Children can get into danger quickly -, South Georgia News, Weather, Sports

Children can get into danger quickly

April 3, 2008

Albany -- The Journal of the American Academy of Pediatrics says nearly 60 percent of all home accidents involving children are preventable. With reasonable supervision by an adult, and the use of ordinary precautions many accidents can be avoided.

Little Asia Brown's drowning death, while tragic, with a little prevention may have been avoidable. Drowning is the second leading cause of unintentional injury related death among kids one to 14.

"They associate the sippy cups with liquid, and liquid is associated with their mouth, and whether or not, it's a chemical you just need to be very, very cautious with what's in that child's surrounding that they can get to," says Emma Quimbley, Dougherty County Coroner.

In the kitchen especially, where kids like to get into low cabinets and could ingest hazardous chemicals. A stove can be just as dangerous.  "If they can stand and just reach to the stove and get a pot handle, that can have devastating consequences," said First Step Coordinator Tina Phipps.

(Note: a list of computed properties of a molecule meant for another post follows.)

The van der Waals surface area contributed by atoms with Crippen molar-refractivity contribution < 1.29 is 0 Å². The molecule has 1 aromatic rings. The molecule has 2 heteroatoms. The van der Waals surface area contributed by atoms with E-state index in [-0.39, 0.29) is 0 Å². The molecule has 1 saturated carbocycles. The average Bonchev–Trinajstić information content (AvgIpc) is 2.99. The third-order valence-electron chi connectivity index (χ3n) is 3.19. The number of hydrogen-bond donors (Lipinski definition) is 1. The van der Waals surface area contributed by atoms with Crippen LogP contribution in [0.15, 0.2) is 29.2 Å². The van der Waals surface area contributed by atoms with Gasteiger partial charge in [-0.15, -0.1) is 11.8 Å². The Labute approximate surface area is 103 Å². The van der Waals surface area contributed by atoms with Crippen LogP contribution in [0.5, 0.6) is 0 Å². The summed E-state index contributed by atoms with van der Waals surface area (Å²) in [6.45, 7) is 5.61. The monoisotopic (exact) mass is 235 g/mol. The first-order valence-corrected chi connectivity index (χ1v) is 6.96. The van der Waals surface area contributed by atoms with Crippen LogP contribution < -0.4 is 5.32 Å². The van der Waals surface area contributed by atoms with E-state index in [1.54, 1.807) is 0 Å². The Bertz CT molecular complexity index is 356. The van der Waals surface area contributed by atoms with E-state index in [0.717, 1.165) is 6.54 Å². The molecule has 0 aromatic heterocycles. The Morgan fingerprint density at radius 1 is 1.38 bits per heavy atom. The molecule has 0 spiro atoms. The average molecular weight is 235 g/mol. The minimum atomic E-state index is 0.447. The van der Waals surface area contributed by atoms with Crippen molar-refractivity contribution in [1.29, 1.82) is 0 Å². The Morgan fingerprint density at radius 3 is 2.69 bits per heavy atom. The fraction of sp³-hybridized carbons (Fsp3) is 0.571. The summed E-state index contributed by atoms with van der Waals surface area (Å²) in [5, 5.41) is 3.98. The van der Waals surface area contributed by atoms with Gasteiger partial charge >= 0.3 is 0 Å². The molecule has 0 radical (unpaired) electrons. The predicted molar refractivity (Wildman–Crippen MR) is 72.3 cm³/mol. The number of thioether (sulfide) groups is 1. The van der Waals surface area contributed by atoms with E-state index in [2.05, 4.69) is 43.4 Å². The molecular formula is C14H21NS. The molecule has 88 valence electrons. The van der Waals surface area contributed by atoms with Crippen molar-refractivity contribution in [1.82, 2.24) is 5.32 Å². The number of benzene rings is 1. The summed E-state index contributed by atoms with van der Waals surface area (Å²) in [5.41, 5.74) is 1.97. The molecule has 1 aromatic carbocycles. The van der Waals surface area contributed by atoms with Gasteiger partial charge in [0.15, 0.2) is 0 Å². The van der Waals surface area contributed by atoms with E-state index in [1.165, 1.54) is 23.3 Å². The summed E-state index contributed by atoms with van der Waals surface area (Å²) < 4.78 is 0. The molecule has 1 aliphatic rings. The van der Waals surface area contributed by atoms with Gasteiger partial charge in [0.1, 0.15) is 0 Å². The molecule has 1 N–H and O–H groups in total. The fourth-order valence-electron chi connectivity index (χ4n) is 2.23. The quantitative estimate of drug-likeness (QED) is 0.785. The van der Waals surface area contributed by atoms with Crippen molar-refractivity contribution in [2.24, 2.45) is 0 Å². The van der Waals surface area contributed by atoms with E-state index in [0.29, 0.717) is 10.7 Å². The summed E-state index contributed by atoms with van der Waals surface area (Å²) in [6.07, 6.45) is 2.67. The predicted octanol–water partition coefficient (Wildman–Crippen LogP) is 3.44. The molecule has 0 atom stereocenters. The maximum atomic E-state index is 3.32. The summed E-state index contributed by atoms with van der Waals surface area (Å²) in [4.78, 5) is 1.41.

Your bathroom and back yard may not be much safer.  "Any type of standing water, pools in the back yard, if you take your child outside and they're in a pool, leaving water in the bathtub, because the phone rings and you forget to let the water out. It's why unattended water should be drained," Phipps said.

Cabinets should also be locked to keep little hands out. You can even install safety outlets that won't shock a child who sticks something in it.  "You have to have a three prong chord to plug into, that it actually stays closed until that third prong goes in and triggers it to open," says Family Tree Director Beverly Waddell.  

Experts say you've got to get down on a child's level to to see the potential dangers, and no matter how hard a mother tries, some accidents just happen. 

"It's easy for someone to say boy what was she thinking or what did she do or, it's not always the fault of the mother, things happen," Phipps said. 

First Step offered parenting classes where they reviewed many of these safety tips, but a lack of attendance has canceled those classes. You can still contact First Step for information to make your home safe.


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